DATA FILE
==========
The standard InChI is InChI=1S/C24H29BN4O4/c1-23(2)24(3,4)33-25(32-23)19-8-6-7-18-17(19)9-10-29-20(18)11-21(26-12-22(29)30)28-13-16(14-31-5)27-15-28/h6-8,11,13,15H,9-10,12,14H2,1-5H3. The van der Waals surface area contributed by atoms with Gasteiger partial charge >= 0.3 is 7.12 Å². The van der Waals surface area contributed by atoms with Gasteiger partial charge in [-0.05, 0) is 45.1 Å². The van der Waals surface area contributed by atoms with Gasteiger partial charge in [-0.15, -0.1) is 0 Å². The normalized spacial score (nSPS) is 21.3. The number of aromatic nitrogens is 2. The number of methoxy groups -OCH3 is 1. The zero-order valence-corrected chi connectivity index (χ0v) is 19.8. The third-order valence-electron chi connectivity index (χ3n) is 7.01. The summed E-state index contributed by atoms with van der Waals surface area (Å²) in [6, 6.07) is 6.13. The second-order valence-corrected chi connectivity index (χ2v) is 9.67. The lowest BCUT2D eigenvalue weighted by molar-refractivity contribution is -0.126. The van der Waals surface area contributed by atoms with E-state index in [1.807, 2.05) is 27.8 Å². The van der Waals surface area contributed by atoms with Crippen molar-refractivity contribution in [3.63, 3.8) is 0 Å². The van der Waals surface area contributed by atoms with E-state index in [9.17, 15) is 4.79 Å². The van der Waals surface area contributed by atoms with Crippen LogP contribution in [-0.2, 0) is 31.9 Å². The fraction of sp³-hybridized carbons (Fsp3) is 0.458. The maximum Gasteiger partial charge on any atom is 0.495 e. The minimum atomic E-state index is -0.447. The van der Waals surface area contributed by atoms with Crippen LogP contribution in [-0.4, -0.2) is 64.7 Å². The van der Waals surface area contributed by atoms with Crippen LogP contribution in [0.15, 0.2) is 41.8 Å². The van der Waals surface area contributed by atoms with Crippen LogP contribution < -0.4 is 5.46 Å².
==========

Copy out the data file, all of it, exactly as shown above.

The standard InChI is InChI=1S/C24H29BN4O4/c1-23(2)24(3,4)33-25(32-23)19-8-6-7-18-17(19)9-10-29-20(18)11-21(26-12-22(29)30)28-13-16(14-31-5)27-15-28/h6-8,11,13,15H,9-10,12,14H2,1-5H3. The van der Waals surface area contributed by atoms with Gasteiger partial charge >= 0.3 is 7.12 Å². The van der Waals surface area contributed by atoms with Gasteiger partial charge in [-0.05, 0) is 45.1 Å². The van der Waals surface area contributed by atoms with Gasteiger partial charge in [-0.15, -0.1) is 0 Å². The normalized spacial score (nSPS) is 21.3. The number of aromatic nitrogens is 2. The number of methoxy groups -OCH3 is 1. The zero-order valence-corrected chi connectivity index (χ0v) is 19.8. The third-order valence-electron chi connectivity index (χ3n) is 7.01. The summed E-state index contributed by atoms with van der Waals surface area (Å²) in [6, 6.07) is 6.13. The second-order valence-corrected chi connectivity index (χ2v) is 9.67. The lowest BCUT2D eigenvalue weighted by molar-refractivity contribution is -0.126. The van der Waals surface area contributed by atoms with E-state index in [1.807, 2.05) is 27.8 Å². The van der Waals surface area contributed by atoms with Crippen molar-refractivity contribution in [3.63, 3.8) is 0 Å². The van der Waals surface area contributed by atoms with E-state index in [9.17, 15) is 4.79 Å². The van der Waals surface area contributed by atoms with Crippen LogP contribution in [-0.2, 0) is 31.9 Å². The fraction of sp³-hybridized carbons (Fsp3) is 0.458. The maximum Gasteiger partial charge on any atom is 0.495 e. The minimum atomic E-state index is -0.447. The van der Waals surface area contributed by atoms with Crippen LogP contribution in [-0.4, -0.2) is 64.7 Å². The van der Waals surface area contributed by atoms with Crippen LogP contribution in [0.15, 0.2) is 41.8 Å². The van der Waals surface area contributed by atoms with Crippen LogP contribution < -0.4 is 5.46 Å².